How Keen Is Manhattan Valley?
Dana Rubinstein Oct. 13, 2009, 3:10 p.m.
An unexpected alliance between a powerful developer and a neighborhood retirement home is causing an uproar in the Manhattan Valley section of the famously ornery Upper West Side.
Enigmatic developer Joseph Chetrit and Jewish Home Lifecare, which has a campus at 120 West 106th Street, between Amsterdam and Columbus avenues, have decided to swap properties.
In exchange for its 106th Street campus, the retirement home will receive both cash and the right to develop a 22-story replacement retirement home atop a parking lot within Mr. Chetrit’s Park West Village on 100th Street. Mr. Chetrit, in turn, will get the right to build luxury condominiums on one of the most desirable sites in one of the most desirable neighborhoods in Manhattan.
The reason for the uproar is rooted in the history of the 106th Street campus itself.
Back in 2007, Upper West Side community groups, appalled by the erection of Extell’s 37-story and 31-story Ariel East and West condos at 100th Street and Broadway, succeeded in down-zoning much of the neighborhood to prevent future tall developments. At the time, the Jewish Home requested a special carve-out, or exemption, from the down-zoning, arguing that it needed to retain development rights in order to remain viable. The community board granted the Jewish Home’s request.
The Jewish Home’s original plan was to bid out a portion of its campus to a developer, and thereby subsidize the creation of a new retirement home on the existing site.
And then came the credit crunch, that greatest of party crashers.
“In early 2008, we sent out 2,000 letters to developers, brokers and so on in the New York metropolitan area and around the country,” recalled Ethan Geto, the Jewish Home’s lobbyist and spokesman. “We got back about 70 meaningful replies, which got boiled down to about 10. Then as we started negotiating, they started all falling by the wayside because of the recession.”
The only developer that remained? Mr. Chetrit. And his contentious land-swap proposal.
“Now people are saying, ‘Hey, wait a minute, you got this special exemption and now you’re dealing with Chetrit?’” said Scott Stringer, the Manhattan borough president.
Further inflaming the debate is the fact that residents of Park West Village aren’t particularly ecstatic about the coming of a new 22-story building.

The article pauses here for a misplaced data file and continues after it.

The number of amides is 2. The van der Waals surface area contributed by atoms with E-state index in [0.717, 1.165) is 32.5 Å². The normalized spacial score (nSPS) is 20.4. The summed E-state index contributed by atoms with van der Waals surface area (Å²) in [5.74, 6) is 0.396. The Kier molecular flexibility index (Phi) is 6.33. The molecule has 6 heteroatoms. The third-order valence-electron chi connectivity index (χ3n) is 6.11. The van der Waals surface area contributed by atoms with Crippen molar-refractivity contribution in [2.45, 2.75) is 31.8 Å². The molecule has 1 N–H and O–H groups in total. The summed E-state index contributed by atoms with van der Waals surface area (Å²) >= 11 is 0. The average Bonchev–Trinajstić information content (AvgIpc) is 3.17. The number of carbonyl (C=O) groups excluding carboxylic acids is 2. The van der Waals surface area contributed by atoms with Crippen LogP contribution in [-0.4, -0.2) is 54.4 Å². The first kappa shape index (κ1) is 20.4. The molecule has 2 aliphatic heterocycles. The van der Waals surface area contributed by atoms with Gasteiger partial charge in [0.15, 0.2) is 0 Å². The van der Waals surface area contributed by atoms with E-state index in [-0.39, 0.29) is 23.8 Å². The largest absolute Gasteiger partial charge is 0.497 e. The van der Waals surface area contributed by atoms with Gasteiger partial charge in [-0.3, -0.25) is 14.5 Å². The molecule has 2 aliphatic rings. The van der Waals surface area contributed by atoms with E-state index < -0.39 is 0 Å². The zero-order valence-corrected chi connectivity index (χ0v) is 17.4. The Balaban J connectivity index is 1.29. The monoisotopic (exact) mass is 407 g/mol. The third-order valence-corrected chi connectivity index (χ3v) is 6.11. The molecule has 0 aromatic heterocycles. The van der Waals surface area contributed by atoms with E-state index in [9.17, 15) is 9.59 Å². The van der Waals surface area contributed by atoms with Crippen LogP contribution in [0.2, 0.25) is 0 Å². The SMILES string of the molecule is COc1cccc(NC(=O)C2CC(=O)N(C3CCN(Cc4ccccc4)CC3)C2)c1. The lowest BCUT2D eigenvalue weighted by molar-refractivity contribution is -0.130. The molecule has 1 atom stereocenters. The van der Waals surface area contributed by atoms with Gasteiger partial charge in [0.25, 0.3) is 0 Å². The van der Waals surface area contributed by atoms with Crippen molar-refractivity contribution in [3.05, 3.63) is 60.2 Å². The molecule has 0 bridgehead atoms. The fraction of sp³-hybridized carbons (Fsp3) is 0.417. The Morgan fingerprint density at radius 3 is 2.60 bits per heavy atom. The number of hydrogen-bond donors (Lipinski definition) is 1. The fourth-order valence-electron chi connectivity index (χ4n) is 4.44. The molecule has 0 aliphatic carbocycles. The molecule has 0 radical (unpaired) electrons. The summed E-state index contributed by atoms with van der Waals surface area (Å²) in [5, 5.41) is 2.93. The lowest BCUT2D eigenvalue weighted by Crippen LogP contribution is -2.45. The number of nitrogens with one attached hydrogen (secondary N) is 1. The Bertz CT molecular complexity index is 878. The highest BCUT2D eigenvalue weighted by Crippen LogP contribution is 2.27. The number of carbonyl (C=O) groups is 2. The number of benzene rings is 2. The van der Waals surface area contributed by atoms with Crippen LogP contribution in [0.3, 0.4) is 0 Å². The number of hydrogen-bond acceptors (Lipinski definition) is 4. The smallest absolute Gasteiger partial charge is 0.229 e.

“Unfortunately, where they want to build the Jewish Home and hospital is a real hardship for the community, because that was supposed to be the open space part of this deal [in Park West],” Mr. Stringer said.
Mr. Geto, for his part, contends that the open space in question is merely a parking lot, and that the new building will contain publicly accessible open space. Mr. Geto also maintains that Mr. Chetrit doesn’t even want the existing zoning carve-out on 106th Street: The carve-out would allow him to build taller, but the zoning preferred by the community would allow Mr. Chetrit to build more densely.
“What some people in the community felt, people who are, let’s say, cynical, was that all along the Jewish Home really had a secret plan to retain carve-out because it would be much more attractive to sell the entire campus to a developer,” Mr. Geto said. “That premise is completely wrong.”
Be that as it may, elected officials and community board members remain skeptical. They have demanded that the Jewish Home and Mr. Chetrit sign a restrictive declaration promising not to develop the 106th Street site beyond the more restrictive zoning. And the local City Council member, Melissa Mark-Viverito, is drafting legislation to eliminate the zoning carve-out at the heart of the controversy.
The chairwoman of Community Board 7, Helen Rosenthal, called the planned declaration “a responsible reaction to an ironic situation.”
Meanwhile, one side in the conflict has taken pains to stress the importance of the retirement home to the community. “It’s not a betrayal,” Mr. Geto contended. “The only thing it is, it’s unexpected.”
A spokeswoman for Mr. Chetrit did not respond by press time.